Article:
BBC R4 sidelines editorial guidelines on accuracy and impartiality

BBC Radio 4 has been running a series called ‘Eighteen’ which it describes as follows:

“Eighteen explores the lives, dreams and creative world of six brilliant young artists from the fields of visual art, folk music, slam poetry, opera, contemporary dance and punk rock.

Their stories take us from a teenage Icelandic punk band to an Aboriginal Australian contemporary dancer, from an award-winning Nigerian slam poet to a Palestinian visual artist, and from a South African opera student to a transgender Scottish folk musician.

Presented in immersive binaural stereo, these are the tales of remarkable young people at the dawn of their careers. Told largely through personal testimony and sound montage, Eighteen offers a unique opportunity to hear their voices and stories without mediation – as the intoxicating soundscapes of Cape Town, Lagos, Glasgow and Reykjavik create an intimate portrait of their world.”

The third episode of the series, aired on March 31st, includes an artist called Malak Mattar (06:00 to 12:00 and 16:25 to 24:30)

“Meanwhile, in Istanbul, the young Palestinian artist Malak Mattar (20) is preparing for an exhibition in Holland – and thinking about life back home on the Gaza Strip.”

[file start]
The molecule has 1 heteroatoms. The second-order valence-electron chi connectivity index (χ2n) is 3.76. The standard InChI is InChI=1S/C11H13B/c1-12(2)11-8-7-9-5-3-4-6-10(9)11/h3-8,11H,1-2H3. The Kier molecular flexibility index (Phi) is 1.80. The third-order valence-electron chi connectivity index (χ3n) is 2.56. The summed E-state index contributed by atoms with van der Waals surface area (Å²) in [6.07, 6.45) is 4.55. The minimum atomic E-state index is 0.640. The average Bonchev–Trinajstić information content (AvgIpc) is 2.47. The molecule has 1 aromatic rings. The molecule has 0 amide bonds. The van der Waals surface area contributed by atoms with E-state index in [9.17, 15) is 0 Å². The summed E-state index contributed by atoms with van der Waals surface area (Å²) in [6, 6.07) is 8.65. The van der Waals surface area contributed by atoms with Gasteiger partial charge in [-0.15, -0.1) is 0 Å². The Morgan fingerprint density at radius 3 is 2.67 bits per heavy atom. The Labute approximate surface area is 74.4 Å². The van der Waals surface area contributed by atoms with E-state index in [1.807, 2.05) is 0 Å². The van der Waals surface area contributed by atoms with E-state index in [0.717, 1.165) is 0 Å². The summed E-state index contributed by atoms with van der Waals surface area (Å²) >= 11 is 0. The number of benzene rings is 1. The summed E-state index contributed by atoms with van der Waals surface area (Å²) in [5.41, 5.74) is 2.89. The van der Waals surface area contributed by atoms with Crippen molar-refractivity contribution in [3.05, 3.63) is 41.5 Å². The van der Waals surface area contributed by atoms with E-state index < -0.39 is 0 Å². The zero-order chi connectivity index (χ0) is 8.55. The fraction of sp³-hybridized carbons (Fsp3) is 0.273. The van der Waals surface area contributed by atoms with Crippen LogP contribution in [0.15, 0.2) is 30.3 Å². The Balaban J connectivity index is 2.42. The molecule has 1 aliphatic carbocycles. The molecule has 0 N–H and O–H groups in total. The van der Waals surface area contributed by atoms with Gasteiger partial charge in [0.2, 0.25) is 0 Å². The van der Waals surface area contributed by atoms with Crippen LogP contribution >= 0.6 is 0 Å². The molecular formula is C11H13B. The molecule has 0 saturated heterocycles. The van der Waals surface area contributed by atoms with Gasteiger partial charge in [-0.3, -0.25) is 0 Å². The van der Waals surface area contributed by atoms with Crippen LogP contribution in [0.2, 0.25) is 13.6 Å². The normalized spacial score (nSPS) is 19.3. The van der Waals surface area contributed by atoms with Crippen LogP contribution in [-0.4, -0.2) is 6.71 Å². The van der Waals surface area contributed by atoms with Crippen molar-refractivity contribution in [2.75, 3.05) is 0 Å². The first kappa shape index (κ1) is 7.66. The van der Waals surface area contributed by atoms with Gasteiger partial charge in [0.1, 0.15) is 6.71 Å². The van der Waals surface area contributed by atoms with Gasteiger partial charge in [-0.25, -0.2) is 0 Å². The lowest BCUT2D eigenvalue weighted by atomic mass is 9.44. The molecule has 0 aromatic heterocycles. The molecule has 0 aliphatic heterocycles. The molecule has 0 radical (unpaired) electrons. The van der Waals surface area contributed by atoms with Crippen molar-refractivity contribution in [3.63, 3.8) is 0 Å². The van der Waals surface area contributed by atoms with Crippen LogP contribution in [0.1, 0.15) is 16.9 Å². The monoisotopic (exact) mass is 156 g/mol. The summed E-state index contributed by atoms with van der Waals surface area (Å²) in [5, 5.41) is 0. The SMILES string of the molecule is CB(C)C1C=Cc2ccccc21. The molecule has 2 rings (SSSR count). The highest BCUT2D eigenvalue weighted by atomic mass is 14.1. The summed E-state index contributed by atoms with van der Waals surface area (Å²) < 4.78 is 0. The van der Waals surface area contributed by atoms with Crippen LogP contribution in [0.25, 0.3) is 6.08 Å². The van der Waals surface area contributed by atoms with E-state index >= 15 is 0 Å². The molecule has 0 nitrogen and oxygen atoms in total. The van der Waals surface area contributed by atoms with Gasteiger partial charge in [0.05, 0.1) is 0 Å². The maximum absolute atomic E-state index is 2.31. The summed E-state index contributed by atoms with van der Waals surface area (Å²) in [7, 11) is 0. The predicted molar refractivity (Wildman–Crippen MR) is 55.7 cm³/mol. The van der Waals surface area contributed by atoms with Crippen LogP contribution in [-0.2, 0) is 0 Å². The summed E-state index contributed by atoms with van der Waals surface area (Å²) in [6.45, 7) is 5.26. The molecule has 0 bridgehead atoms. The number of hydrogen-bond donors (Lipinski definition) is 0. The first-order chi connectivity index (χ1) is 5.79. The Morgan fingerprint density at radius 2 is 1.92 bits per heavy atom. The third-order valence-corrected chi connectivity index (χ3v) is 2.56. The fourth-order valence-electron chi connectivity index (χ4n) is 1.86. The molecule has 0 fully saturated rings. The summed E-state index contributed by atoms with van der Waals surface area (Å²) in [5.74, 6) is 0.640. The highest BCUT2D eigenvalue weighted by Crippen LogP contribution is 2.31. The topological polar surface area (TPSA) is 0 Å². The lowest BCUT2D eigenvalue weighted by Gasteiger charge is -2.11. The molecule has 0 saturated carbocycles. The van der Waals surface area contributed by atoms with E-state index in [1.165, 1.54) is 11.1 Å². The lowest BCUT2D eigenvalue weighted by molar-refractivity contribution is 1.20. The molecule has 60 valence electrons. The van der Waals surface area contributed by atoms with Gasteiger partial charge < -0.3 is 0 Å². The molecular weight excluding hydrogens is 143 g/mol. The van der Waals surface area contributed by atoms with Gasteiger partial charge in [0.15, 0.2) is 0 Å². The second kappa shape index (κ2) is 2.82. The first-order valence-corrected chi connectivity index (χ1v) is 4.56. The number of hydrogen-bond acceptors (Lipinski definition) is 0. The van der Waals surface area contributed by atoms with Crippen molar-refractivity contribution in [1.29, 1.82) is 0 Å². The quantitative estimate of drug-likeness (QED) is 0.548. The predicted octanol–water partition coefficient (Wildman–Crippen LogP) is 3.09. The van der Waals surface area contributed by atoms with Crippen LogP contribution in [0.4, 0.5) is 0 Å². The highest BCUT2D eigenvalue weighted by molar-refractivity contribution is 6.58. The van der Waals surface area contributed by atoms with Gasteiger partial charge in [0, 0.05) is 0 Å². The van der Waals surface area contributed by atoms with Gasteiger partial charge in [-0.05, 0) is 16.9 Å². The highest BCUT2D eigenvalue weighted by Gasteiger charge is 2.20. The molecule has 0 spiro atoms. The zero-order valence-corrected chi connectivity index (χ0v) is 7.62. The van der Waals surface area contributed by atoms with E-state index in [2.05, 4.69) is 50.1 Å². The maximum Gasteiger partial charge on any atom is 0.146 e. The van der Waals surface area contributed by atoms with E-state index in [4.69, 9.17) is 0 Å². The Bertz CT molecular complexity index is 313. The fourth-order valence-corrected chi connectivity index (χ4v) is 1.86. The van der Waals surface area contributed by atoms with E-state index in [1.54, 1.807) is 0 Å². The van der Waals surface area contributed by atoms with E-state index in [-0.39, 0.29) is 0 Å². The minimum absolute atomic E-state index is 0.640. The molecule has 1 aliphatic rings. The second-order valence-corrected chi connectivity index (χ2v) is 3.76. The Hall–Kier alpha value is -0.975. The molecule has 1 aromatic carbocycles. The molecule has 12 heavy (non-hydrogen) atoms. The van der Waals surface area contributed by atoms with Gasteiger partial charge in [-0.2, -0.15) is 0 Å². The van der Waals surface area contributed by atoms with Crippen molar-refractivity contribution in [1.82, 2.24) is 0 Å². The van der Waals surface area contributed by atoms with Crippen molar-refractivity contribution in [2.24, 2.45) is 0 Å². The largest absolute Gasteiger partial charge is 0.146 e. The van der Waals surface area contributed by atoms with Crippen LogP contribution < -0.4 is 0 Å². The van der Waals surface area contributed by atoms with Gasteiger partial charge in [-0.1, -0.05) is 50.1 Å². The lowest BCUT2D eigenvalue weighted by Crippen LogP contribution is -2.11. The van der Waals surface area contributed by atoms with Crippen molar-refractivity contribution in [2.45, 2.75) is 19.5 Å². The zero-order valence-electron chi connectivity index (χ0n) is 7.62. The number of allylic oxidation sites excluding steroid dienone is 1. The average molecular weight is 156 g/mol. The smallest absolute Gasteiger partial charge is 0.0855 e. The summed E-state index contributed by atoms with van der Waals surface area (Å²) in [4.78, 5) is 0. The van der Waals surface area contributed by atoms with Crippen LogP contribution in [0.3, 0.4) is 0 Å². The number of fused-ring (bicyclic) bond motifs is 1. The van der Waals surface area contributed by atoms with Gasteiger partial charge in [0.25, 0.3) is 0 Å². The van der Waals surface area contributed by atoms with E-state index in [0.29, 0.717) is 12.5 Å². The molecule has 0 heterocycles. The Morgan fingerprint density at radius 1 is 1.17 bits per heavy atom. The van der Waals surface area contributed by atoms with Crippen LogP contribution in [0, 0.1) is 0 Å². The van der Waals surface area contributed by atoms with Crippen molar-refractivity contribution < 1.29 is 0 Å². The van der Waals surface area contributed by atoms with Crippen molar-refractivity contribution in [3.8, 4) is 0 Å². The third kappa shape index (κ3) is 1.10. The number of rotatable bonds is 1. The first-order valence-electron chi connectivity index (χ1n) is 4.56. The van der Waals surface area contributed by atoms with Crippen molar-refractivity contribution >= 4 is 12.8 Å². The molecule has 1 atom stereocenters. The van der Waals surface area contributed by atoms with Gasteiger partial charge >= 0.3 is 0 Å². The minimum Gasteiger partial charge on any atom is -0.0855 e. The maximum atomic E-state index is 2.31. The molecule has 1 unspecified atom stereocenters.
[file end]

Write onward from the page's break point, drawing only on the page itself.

The fact that the producer of this series, Steven Rajam, chose to present it “without mediation” means that no effort was made to provide objective background information (such as the rocket attacks and cross-border tunnels which prompted the 2014 conflict) relating to statements heard by listeners such as the following:

“I had this art professor who was coming to my show and he told me Malak it’s good but it’s sad. You are only 15, why so sad? I say why would I be happy? I survived three wars and I’m not yet 16 years old.”

“The day I started painting was actually during the 51 days attack on Gaza Strip in 2014.”

“Malak is of her time and of her generation, brought up in confinement…”

“…the more I travel the more it actually makes me feel so sad that I can’t see anything to indicate my country on the screen that shows people’s destination. What does that mean if I can’t go home?”

The result is BBC Radio 4 listeners were provided with a picture made up of subjective and politicised statements which they were unable to place in their correct context because accuracy and impartiality were sidelined in this programme in favour of “personal testimony…without mediation”.

 

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